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– by Anthony Esteves

2019 was graced with the dedicated heroes of Marvel, willing to do “whatever it takes” to protect the universe and strive for justice. More so, for the last twenty years, the aliens, vigilantes, mutants, and enhanced beings that reside in the Marvel and DC universes have graced the big and small screens—each one in one way or another providing an example to society of what it means to be a hero. Even some of the darkest antiheroes in the genre have at least a few moments of pure good that can inspire one to reach for that level of heroism.

Amazon’s The Boys is nowhere near that level—nor does it want to be.

Based on the popular Garth Ennis/Darick Robertson comic book series (originally published by Wildstorm before moving to Dynamite Entertainment), the series tells the tale of a group of vigilantes—whom the series is named after—who set out to bring down “The Seven,” the world-renowned group of superheroes who work under the banner of mega-corporation/defense contractor Vought International—led by Madelyn Stillwell (Elizabeth Shue, who has only improved in her craft over the years). These vigilantes, lead by Billy Butcher (played perfectly by Karl Urban), are motivated by the belief that these superheroes are not what they seem; that their superhero status is nothing more than a facade to generate revenue and dominate the “hero” industry.

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If you only enjoy comic book stories where the hero is always just and incorruptible, The Boys is not for you. Unlike DC’s Justice League or Marvel’s Avengers, “The Seven” are nowhere near as squeaky-clean as their handlers would like you to believe. They are egotistical, greedy, fame-seeking, corrupted tools. They are the personification of “absolute power corrupting absolutely,” lead by Homelander (frighteningly well-played by Anthony Starr), a less righteous hybrid of Superman and Captain America who cares more about how well he’s presented than whether innocent lives are saved. The one redeeming costumed hero who believes in the idea of being a superhero, new “Seven” member Starlight (Erin Moriarty) has her perfect dreams shattered when she learns first-hand how imperfect they are.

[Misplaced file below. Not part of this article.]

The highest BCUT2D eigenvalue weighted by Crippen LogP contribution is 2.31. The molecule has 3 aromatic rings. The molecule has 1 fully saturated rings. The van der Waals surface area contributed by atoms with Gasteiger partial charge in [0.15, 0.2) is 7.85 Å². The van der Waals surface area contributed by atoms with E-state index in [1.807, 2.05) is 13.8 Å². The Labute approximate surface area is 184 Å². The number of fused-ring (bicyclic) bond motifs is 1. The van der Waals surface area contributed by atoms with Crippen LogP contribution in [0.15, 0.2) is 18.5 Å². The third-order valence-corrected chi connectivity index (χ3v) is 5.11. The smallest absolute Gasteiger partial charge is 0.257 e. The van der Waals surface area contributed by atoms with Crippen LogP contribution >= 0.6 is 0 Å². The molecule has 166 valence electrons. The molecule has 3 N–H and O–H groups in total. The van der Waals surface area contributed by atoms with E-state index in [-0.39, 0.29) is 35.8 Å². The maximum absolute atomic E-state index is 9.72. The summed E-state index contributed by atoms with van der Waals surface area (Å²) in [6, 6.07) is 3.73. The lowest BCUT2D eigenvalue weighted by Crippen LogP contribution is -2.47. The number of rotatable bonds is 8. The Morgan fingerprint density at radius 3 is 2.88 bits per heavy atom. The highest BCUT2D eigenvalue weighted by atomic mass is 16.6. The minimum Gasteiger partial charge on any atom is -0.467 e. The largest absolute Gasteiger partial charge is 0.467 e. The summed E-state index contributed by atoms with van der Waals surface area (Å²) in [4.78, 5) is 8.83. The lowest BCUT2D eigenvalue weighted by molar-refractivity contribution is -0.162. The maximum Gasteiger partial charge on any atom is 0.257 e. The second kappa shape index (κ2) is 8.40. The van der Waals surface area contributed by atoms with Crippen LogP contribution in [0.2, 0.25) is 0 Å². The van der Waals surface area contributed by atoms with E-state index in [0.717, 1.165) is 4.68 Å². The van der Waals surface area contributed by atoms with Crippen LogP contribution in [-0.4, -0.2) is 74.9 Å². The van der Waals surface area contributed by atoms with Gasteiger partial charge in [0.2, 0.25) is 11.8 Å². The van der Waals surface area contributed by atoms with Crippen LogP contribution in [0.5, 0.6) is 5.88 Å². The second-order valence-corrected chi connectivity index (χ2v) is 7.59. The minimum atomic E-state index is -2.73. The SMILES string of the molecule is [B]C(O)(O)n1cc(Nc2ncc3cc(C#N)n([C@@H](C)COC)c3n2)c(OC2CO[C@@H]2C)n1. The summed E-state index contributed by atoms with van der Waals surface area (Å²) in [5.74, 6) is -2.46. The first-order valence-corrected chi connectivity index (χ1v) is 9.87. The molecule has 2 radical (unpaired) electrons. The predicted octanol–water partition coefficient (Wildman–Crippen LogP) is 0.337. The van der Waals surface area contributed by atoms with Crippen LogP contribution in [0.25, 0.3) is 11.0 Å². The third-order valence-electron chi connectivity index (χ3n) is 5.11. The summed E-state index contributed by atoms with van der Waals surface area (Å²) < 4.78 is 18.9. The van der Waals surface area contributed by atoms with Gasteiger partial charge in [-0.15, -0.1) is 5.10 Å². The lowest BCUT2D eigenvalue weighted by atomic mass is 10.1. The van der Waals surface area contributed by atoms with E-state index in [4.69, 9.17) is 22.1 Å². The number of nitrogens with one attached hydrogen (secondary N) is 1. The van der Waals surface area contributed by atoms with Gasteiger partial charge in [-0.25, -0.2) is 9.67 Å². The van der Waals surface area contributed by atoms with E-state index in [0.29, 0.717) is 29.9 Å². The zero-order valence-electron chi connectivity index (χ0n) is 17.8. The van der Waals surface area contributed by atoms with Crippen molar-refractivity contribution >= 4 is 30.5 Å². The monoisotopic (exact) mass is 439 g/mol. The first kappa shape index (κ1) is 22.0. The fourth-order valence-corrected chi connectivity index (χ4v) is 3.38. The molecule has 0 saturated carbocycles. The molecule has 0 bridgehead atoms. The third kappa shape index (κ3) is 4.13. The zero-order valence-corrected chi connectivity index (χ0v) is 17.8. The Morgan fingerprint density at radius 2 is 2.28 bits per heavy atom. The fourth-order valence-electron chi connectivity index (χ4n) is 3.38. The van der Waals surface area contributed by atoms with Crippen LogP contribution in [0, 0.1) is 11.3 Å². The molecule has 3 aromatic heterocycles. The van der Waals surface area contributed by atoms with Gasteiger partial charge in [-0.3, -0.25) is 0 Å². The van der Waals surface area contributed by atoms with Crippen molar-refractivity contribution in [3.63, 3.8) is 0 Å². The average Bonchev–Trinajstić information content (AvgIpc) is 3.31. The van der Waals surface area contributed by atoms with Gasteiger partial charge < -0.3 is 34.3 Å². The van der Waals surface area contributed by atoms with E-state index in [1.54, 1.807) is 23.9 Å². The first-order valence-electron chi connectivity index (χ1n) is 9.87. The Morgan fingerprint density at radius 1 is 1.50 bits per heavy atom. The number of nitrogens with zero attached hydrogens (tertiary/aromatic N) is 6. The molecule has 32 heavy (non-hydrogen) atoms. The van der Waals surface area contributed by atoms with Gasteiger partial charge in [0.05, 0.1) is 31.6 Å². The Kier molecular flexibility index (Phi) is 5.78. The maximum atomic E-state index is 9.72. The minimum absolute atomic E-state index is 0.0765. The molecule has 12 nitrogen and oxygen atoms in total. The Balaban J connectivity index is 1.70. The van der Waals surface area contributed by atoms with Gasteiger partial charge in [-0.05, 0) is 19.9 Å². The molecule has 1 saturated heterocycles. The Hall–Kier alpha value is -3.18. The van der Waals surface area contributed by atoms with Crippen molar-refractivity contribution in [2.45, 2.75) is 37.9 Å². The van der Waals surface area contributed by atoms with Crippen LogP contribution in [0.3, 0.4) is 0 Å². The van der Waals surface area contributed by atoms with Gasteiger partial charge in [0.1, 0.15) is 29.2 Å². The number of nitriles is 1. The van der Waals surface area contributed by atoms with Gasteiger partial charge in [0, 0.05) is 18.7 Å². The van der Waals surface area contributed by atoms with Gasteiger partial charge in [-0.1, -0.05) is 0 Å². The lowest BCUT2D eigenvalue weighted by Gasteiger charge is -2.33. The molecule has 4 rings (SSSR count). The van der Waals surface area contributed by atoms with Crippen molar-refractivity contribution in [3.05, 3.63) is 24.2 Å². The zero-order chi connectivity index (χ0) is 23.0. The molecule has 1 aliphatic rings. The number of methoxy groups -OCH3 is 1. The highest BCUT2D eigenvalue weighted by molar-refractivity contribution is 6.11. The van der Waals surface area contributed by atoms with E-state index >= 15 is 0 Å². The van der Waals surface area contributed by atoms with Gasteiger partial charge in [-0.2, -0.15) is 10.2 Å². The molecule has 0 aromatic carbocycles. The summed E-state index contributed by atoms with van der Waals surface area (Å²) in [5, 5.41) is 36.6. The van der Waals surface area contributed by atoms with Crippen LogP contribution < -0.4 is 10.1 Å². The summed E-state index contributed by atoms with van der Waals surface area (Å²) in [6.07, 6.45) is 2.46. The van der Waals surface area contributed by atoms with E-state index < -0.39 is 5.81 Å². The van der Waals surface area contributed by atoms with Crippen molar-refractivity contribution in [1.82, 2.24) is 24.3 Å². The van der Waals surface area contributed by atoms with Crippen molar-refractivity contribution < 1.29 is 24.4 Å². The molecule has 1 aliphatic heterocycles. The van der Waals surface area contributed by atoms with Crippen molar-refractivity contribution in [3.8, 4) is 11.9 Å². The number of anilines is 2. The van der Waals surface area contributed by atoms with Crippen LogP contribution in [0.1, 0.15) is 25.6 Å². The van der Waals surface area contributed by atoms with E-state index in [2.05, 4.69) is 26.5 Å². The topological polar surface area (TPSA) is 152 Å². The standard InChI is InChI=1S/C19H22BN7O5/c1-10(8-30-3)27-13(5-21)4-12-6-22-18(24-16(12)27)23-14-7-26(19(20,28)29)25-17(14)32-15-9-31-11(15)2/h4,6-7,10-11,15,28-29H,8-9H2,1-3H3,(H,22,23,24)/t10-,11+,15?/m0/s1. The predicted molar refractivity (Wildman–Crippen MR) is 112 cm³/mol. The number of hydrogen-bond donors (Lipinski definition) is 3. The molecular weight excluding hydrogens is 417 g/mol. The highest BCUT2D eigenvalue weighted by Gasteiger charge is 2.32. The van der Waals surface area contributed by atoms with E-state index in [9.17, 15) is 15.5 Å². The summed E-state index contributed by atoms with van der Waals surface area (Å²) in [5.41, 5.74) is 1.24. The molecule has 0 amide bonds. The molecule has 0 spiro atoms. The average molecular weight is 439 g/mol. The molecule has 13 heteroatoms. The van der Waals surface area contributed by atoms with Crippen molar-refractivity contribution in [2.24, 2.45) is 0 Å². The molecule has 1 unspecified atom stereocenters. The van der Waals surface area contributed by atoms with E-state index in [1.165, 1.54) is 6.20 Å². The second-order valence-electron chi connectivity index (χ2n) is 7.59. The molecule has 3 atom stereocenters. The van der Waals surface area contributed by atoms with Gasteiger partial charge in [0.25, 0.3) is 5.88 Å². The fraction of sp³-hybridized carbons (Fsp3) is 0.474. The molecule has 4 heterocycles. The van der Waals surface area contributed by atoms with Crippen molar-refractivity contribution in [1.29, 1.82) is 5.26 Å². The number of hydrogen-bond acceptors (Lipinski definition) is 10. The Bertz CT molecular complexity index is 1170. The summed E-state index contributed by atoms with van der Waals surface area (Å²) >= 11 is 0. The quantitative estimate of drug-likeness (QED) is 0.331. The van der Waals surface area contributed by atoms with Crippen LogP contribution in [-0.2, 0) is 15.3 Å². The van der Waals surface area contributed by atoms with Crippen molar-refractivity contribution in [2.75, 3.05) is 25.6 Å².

While this writer will always cheer on the likes of Daredevil and Green Arrow, it is refreshing to see an original, out-of-the-box interpretation of the superhero story. The Boys could be a glimpse at what would eventually happen to superheroes if they existed in today’s real-world society. For every devoted Steve Rogers and Bruce Wayne, it is likely that most would end up like A-Train or The Deep.

Given the negative depiction of superheroes, the series engages with the viewer by presenting charismatic anti-superheroes, looking to win one for the little guy. Meanwhile, as contorted and corporate as “The Seven” and their handlers are, the viewers can’t turn away from seeing just how far they go to preserve their business model. Fresh off their previous comic-to-television successful production, AMC’s Preacher, Seth Rogen, and Evan Goldberg team up with Supernatural creator Eric Kripke to bring another envelope-pushing series that will make you cringe as often as you’ll cheer. If you haven’t yet, add this series to your queue and binge it as soon as possible.

The Boys is now streaming on Amazon’s Prime Video.

Rating: A.

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